No more buts about colon screening

Individuals should be screened for colon cancer if they are older than 50 years, have inflammatory bowel disease or a family history of colon cancer. Photo: Courtesy of the Centers for Disease Control.

Despite most individuals initial misgivings about getting a colon cancer screening, I get many questions about the process and risks of colorectal cancer. So in honor of March, which is colon cancer awareness month, I’ll use this column to address some of the most common inquires.

Colon cancer ranks third for cancer deaths for men and women. However, it is relatively easy to detect in its early stages and treatable. The current consensus is that individuals should have a screening if they are older than 50 years old, have inflammatory bowel disease or a family history of colon cancer.

Screening aims to identify a particular type of polyp, a collection of abnormal glandular tissue, at risk for becoming cancerous or in the very early cancer stage. A negative finding on your colonoscopy means that you don’t need another screening for 10 years off; A suspicious polyp-find requires a test in 3-5 years.

Many screening methods exist, which you can review here. Most Fermilab employees opt for colonoscopy performed via a flexible fiber optic device with a diameter a little larger than a pencil. The use of varying degrees of anesthesia determines recovery time. Patients must ingest a clear liquid diet and empty their colons the day prior to the test.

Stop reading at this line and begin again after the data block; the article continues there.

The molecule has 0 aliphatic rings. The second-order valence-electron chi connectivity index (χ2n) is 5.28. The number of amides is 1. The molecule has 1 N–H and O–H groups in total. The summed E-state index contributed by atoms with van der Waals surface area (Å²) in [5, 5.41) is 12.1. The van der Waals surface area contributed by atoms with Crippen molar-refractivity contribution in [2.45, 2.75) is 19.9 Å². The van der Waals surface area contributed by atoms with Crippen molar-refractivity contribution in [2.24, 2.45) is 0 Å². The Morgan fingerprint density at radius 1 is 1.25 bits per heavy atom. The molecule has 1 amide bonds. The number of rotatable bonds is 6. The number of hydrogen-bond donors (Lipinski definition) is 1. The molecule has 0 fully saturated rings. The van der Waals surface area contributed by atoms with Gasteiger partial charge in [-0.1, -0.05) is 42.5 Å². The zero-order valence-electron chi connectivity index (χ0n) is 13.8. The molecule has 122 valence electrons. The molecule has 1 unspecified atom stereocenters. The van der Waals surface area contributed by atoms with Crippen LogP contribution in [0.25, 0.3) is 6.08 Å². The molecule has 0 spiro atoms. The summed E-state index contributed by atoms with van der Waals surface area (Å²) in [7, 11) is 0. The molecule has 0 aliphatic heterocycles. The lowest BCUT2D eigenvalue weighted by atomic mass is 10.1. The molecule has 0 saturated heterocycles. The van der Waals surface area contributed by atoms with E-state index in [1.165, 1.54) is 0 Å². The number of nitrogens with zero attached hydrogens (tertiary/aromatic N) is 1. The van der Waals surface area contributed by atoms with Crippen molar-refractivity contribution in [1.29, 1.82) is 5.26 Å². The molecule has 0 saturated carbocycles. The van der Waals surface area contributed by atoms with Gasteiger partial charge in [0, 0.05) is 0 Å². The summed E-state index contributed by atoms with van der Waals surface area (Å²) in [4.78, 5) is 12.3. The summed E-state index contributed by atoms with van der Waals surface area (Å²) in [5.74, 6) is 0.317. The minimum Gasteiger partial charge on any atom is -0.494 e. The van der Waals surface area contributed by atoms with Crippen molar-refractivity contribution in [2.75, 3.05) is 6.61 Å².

Conflicting evidence exists on whether diet affects colon cancer risk, but a diet low in animal fat and high in fruits and vegetables certainly yields other benefits beside potential reduced cancer risk. Several years ago vitamin A was studied as a means of preventing colon cancer in smokers. The study was stopped due to the paradoxical rise in cancers, which gave supplements a bad rap for a time. The problem was not vitamins but too much of one synthetic type, which can impede absorption of that vitamin naturally. Bottom line: Follow your doctor’s or the Federal Drug Administration’s recommendations. And, yes, your mother was right: eat those fruits and veggies — they’ll have the full spectrum version of vitamins.

Still, probably the best advice you can receive is to get a screening if you fall in the risk categories. Colorectal cancer typically allows for easy early detection with good outcomes. Participating in a screening is a good investment in your healthy future.

— Brian Svazas, M.D.